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Editorial: Excessive haste in approving COVID-19 drugs is a no-no

  • May 11, 2020
  • , The Asahi Shimbun , 1:46 p.m.
  • English Press

A number of trials and studies are under way on several drugs that have emerged as candidates in the search for treatments for new coronavirus infections. 


Remdesivir, one of those drugs, has been approved with exceptional speed by the health ministry after the United States permitted emergency use on patients in severe conditions.


The ministry took the unusual procedure under a special framework that allows domestic screening processes to be simplified.


There are, of course, concerns about possible side effects. There should be a follow-up study on all patients to whom the drug is administered, and its effectiveness should be carefully reviewed.


Many people have expressed hopes for the early development of COVID-19 therapeutic drugs. Concerned parties should do their best to meet those expectations.

That does not mean, however, that procedures for verifying drug efficacy and safety can be slighted.


Doctors on the front lines have set their sights on Avigan. The drug, which was developed by a Japanese manufacturer, has been approved as a treatment for new types of influenza expected in the future.


Clinical tests are continuing for having Avigan also approved as a COVID-19 treatment. At the same time, patients are taking the medicine in medical research (clinical studies) in which many health care institutions are participating.


Prime Minister Shinzo Abe said during a news conference on May 4 that he hopes to have Avigan approved as a COVID-19 drug by the end of May.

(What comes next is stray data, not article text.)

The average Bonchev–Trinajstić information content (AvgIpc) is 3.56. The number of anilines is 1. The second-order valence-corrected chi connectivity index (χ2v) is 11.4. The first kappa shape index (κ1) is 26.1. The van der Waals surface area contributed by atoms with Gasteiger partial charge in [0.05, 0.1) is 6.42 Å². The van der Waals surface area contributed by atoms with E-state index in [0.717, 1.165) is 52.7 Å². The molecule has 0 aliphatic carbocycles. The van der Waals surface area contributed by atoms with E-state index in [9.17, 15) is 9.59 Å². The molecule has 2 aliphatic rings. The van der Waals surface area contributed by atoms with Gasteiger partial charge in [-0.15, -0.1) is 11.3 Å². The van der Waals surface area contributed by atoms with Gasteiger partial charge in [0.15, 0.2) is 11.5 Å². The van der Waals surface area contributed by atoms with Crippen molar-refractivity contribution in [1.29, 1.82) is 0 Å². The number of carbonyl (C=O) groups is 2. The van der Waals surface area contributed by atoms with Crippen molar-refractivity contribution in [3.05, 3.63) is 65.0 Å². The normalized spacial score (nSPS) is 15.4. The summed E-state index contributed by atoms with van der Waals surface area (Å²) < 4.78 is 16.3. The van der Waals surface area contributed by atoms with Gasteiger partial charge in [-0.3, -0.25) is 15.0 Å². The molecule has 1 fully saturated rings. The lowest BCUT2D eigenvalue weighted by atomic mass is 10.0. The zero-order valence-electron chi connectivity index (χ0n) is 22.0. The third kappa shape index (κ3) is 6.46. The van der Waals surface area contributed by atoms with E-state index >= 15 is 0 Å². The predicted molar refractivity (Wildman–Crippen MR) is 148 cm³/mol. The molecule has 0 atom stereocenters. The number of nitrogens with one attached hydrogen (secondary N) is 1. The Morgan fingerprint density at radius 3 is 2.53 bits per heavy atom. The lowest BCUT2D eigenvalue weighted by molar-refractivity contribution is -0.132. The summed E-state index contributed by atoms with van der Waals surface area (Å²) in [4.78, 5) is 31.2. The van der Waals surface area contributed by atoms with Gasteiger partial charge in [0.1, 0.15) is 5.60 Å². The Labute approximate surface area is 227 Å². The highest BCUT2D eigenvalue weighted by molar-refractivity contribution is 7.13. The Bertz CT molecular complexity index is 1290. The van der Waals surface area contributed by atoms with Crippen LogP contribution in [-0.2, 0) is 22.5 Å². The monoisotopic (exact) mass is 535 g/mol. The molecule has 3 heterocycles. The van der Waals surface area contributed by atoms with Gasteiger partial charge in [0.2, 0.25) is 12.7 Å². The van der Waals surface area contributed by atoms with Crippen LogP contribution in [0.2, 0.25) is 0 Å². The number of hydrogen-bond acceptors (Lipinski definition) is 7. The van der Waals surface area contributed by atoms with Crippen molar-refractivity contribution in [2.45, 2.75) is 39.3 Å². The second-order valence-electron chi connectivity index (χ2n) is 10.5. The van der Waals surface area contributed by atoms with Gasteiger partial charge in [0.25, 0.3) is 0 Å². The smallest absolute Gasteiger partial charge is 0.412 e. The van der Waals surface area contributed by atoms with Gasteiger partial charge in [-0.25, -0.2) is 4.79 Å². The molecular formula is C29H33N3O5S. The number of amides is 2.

“It has been administered in nearly 3,000 cases,” he said. “I have been told the drug is turning out to be effective.”


During a talk aired May 6 on internet TV, Kyoto University professor Shinya Yamanaka, a Nobel Prize-winning stem cell biologist, asked Abe to help speed the timeline by adding a word from the prime minister to the project.


However, excessive haste is a no-no.


Many COVID-19 patients have recovered without using Avigan. It will be difficult to determine how effective the medicine is simply based on reports of cases where conditions have improved under the use of Avigan.


Efficacy should not be evaluated under the influence of foregone anticipation. It should also be kept in mind that there were reports of serious side effects in experiments on animals.


We are reminded of Iressa, a cancer agent that Japan approved in 2002 ahead of the rest of the world.


It was initially touted as a new “dream medicine” with few side effects, but no sooner was it released for sale than there were cases of deaths that were likely caused by its side effects.


The serious damage arose because Iressa was put to widespread use under insufficient information, including on the types of patients for whom the medicine is effective.


Abe has reiterated that anyone will be entitled to take Avigan on request if approval is obtained from the ethics committee of the patient’s hospital. Those remarks, however, could be a source of confusion.


Not every hospital will be able to prescribe Avigan. In addition, if patients who are deemed not eligible were to ask for the drug, pinning hopes on Abe’s remarks, that could increase the workload of health care workers who have to deal with such requests.


The government has said it will provide Avigan to more than 40 countries free of charge.


Its approval process should go through the proper steps without omission because the medicine must not only benefit patients in Japan but also contribute to international cooperation.


We should deal appropriately with the coronavirus crisis without forgetting the history of suffering induced by drugs.

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